Al-ʾAndalūs (Arabic الإندلوس) is the Arabic name given the Iberian Peninsula by its Muslim conquerors; it refers to both the Emirate (ca 750–929) and Caliphate of Cordoba (929–1031 ) and its taifa successor kingdoms specifically, and in general to territories under Muslim rule (711–1492). As Iberia was slowly regained by Christians fighting from northern enclaves, in the long process known as the Reconquista, the name "al-Andalus" came to refer only to the Muslim-dominated lands of the South, the former Roman Hispania Baetica, within an ever-southward-moving frontier.
In 711 CE, a "Moorish" Islamic army from North Africa invaded Visigoth Christian Spain. Under their leader Tariq ibn-Ziyad they brought most of Spain under Islamic rule in an eight-year campaign. They moved northeast across the Pyrenees but were defeated by the Frank Charles Martel at the Battle of Tours in 732. The Iberian peninsula, except for small areas in the northwest and largely Basque regions in the Pyrenees, became part of the expanding Umayyad empire, under the name of Al-Andalus. In the Archaeological Museum in Madrid, a dinar dating from five years after the conquest (716), has the Arabic "Al-Andalus" on one side and the Iberian Latin "Span(ica)" on the other — apparently the first mention known.
The interior of the Great Mosque in Cordoba, now a Christian cathedral. The mosque, known as the Mezquita
in Spanish, is one of the finest examples of Arab-Islamic architechture pioneered by the Umayyad
dynasty of Spain.
When the Umayyad dynasty gave way to the Abbasid in 750, an Umayyad exile united Muslim fiefdoms, establishing himself as the Emir of Cordoba and effectively ruling Al-Andalus (and a region of western North Africa) independently from the Caliph at Baghdad. In 929 his direct descendant, the Umayyad Emir Abd-ar-Rahman III proclaimed himself Caliph (a claim against the sitting Abbasid Caliph in Baghdad), elevating the emirate to the more prestigious status of a caliphate.
Muslims claim that the period of the Emirate and the Caliphate was tolerant to the surviving Christian and Jewish dhimmis living on the conquered land provided that they followed stringent dhimmi rules imposed by the Islamic occupiers. The Caliphate during the tenth century has been called an Islamic Golden Age by Muslims though critics challenge this as a myth pointing out that this supposed golden age was preceded by the brutal slaughter of tens of thousands of native spaniards by the invading Muslim armies. In Muslim culture, Andalus today is a nostalgic symbol of an earlier "Golden period" of Islam.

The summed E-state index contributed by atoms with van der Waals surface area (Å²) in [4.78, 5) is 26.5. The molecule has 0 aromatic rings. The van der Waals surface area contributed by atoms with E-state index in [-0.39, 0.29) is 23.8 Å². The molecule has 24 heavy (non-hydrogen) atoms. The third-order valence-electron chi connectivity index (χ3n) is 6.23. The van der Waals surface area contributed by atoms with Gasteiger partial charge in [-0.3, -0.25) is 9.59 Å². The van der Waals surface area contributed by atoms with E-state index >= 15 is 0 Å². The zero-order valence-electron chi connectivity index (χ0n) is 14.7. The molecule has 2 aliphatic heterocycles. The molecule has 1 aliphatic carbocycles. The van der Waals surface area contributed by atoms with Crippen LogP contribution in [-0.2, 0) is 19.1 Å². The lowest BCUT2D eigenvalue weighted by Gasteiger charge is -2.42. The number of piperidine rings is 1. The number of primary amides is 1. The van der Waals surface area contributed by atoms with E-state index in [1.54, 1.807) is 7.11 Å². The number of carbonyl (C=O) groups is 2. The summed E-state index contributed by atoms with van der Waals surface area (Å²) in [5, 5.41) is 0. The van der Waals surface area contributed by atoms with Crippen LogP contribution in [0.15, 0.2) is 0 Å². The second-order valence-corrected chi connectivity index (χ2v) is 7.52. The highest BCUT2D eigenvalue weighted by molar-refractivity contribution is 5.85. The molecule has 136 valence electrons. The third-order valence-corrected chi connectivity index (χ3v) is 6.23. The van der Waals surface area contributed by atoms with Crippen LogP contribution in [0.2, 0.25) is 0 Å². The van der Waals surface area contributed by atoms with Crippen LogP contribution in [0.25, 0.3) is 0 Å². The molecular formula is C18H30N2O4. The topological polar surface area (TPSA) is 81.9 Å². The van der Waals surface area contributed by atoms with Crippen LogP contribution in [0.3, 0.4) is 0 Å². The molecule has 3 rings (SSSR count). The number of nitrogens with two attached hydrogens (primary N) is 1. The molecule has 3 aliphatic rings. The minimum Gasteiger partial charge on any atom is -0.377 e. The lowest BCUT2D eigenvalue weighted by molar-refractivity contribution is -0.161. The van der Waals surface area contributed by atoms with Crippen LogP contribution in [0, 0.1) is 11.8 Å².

After the caliphate's collapse in 1031, Al-Andalus broke up into a number of mostly independent Islamic fiefdoms called taifas. Christian states based in the north and west slowly extended their power over Spain: Galicia, Asturias and the León, and the Basque country, Navarre and Catalonia in the Marca Hispanica were the Christian strongholds. Aragon and eventually Castile became Christian in the next several centuries. In response, the taifa kings requested help from the Almoravids, the puritanical rulers of the Maghrib. However, the Almoravids conquered the taifa kingdoms.
The Almoravids were substantially less tolerant of Christians and Jews than the earlier Umayyads, and were succeeded in the 12th century by the even more fanatical Almohads, another Berber dynasty. In 1212 a coalition of Christian kings under the leadership of Alfonso VIII of Castile defeated the Almohads at the Battle of Las Navas de Tolosa. The Muslims were driven from Central Spain in the next few decades until only the kingdom of Granada remained.
Granada survived for three more centuries as a vassal state of Castile, and is is known in modern time for architectural gems such as the Alhambra. On January 2, 1492, Boabdil of Granada, the leader of the Amirate of Gharnatah (Granada), the last Muslim stronghold in Iberia surrendered, in the "Capitulation of Granada," to armies of Christian Spain, recently united under the Catholic Monarchs Isabella I of Castile (Isabel La Católica) and Ferdinand II of Aragon (Fernando el Católico or Ferran el Catòlic). Al-Andalus ceased to exist.